“He Was Hit in the Back by a Bullet,” Says Relative of Slain Protester from War Veteran Family
The family of Borhan Mansournia, who was shot by a bullet in the city of Kermanshah on November 16, 2019, are filing a lawsuit to find and punish the killer, a relative told the Center for Human Rights in Iran (CHRI).
The bullet struck the 28-year-old veterinarian in the back, pierced his stomach and exited the front of his body. He died in a hospital 48 hours later, according to the relative who requested anonymity for security reasons. But his death certificate stated that he died from internal bleeding without any mention of being hit by a bullet.
Following is a transcript of Mansournia’s relative’s statements to CHRI.
Borhan graduated from veterinarian college in November of last year and after defending his thesis in March, he signed up for compulsory military service. He completed his military training in Arak, [Markazi Province], and then he was assigned to the police force in Kermanshah.
On November 16, at about 4 p.m., Borhan left his brother’s home in Kermanshah’s Dowlatabad neighborhood and said he was going to go to his friend’s barber shop. But instead he joined the protesters.
As the crowd approached a police station, they were riddled with bullets by a shooter on the roof of the police station. Five people were killed instantly.
Borhan was in front of the station but far away from the crowd. When the shooting began, the crowd ran in Borhan’s direction and he, too, started to run and was hit in the back by a bullet. One of the people took him to his home and used his phone to inform his family that he had been shot.
The family took Borhan to the Farabi Hospital but officials there refused to admit him. Then he was taken to Taleghani Hospital.
Borhan was in the operating room from 8 p.m. until 2:30 a.m. The bullet had struck his stomach and damaged his liver, intestines and kidneys. After the operation, instead of being taken to the intensive care unit, he was in the hospital’s hallway for eight hours along with 17 other people who had also been shot.
When a bed became available, he was transferred to intensive care but at 3 p.m. on Monday, November 18, his condition started to deteriorate, and he gradually slipped into a comma and passed away at 9 p.m.
The family was told to come the next day to take his body. But by that time all the relatives and acquaintances had heard the news and a large crowd from Marivan and other Kurdish cities gathered in front of the hospital. When the police and security agents saw the crowd, they handed over the body.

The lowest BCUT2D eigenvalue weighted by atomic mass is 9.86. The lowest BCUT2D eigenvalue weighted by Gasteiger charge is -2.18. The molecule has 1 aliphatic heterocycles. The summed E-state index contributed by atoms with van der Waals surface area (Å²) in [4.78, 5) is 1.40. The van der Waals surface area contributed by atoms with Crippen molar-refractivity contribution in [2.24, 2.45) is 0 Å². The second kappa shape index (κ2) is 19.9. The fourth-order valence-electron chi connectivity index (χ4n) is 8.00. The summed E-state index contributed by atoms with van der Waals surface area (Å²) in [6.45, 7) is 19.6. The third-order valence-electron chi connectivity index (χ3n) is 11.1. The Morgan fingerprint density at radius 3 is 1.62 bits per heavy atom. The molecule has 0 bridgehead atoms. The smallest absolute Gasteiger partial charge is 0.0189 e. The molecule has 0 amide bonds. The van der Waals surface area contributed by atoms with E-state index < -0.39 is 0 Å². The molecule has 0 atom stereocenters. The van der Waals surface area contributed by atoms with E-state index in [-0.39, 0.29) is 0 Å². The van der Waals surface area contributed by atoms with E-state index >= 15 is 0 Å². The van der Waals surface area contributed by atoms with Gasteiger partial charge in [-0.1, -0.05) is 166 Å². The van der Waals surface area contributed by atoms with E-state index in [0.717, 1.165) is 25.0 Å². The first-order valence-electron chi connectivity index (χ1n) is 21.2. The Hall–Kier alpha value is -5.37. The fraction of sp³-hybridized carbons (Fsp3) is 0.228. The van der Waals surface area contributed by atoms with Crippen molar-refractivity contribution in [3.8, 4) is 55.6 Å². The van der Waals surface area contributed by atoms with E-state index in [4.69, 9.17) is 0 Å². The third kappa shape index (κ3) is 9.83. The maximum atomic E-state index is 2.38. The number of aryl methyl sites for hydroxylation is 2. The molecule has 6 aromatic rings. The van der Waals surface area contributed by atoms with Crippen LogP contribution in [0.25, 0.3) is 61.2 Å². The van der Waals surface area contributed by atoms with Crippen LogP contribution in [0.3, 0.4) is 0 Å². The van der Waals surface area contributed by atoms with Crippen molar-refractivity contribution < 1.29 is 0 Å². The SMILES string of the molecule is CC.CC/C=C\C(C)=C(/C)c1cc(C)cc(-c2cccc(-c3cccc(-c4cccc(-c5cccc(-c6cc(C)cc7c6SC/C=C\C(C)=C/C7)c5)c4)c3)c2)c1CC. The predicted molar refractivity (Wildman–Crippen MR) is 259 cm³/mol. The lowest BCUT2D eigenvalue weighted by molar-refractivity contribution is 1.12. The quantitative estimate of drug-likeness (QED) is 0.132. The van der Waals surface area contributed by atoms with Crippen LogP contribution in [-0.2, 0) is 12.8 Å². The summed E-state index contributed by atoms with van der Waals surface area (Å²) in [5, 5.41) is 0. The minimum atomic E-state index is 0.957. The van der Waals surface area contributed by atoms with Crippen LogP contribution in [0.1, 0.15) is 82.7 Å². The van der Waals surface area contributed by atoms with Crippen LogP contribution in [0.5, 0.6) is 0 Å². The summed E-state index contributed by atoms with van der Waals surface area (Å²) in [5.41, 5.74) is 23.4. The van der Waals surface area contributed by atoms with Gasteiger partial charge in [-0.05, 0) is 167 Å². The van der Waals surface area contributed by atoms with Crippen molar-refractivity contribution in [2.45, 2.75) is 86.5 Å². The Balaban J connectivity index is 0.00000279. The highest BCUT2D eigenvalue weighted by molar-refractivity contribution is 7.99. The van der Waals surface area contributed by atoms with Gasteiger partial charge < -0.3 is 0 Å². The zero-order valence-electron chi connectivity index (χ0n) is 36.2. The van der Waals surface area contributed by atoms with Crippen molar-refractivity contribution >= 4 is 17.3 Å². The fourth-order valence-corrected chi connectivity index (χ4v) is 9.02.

The family had to pay 5.6 million tomans ($1,328 USD) to cover the hospital bill because the police said they would not give a letter for insurance coverage for those who had been shot.
Borhan’s parents also had to sign a pledge saying that they would not give interviews or talk to anyone about how their son had been shot.
The family took delivery of the body at 9 p.m. on November 19 and arrived in Marivan at 1:30 a.m.…
Borhan’s father had retired from the Foundation of Martyrs and Veterans Affairs (FMVA) 10 years ago and still has good relations with the personnel who told him that if he did not bury his son that same night, his body would be confiscated. They said that out of sympathy, not as a threat.
The family washed Borhan’s body that same night and buried him in a blood-stained shroud. The bleeding had not stopped. A doctor and a religious authority were called to ask if he could be buried in that condition. Blood was coming out of his stomach and his back. Eventually he was buried in a blood-stained shroud.
The death certificate says nothing about him being struck by a bullet. The family hired a lawyer and went to a police station in Kermanshah to put together a case and began the process of filing a judicial complaint.
When the family held a memorial service for Borhan at a mosque in Marivan, his father was contacted by security agents and summoned to the Intelligence Ministry’s office. But the father resisted and said, ‘If anyone wants to talk to me, he has to come to the mosque and face me among the people.’ The security agents called two or three more times but Borhan’s father refused to go.
Several days later Borhan’s father got a call from the Islamic Revolutionary Guard Corps’ (IRGC) intelligence organization. They didn’t make any threats. They said he should come to the office to declare Borhan a martyr and receive blood money. Of course, he had gotten the same offer several times, especially since he was a former FMVA employee… The offers are extremely disgraceful and Borhan’s family would never take money for his blood…
The office of the local Friday prayer leader, the governor of Marivan, the heads of the IRGC and the FMVA in the city as well as the regional member of Parliament all requested to come to their home to offer condolences, but the family vehemently refused.
According to Amnesty International, at least 304 people were killed in Iran between November 15-18, 2019, after protests in response to a sudden gasoline price hike erupted in dozens of cities throughout the country. Thousands were also injured and arrested, including children as young as 15.
Read this article in Persian.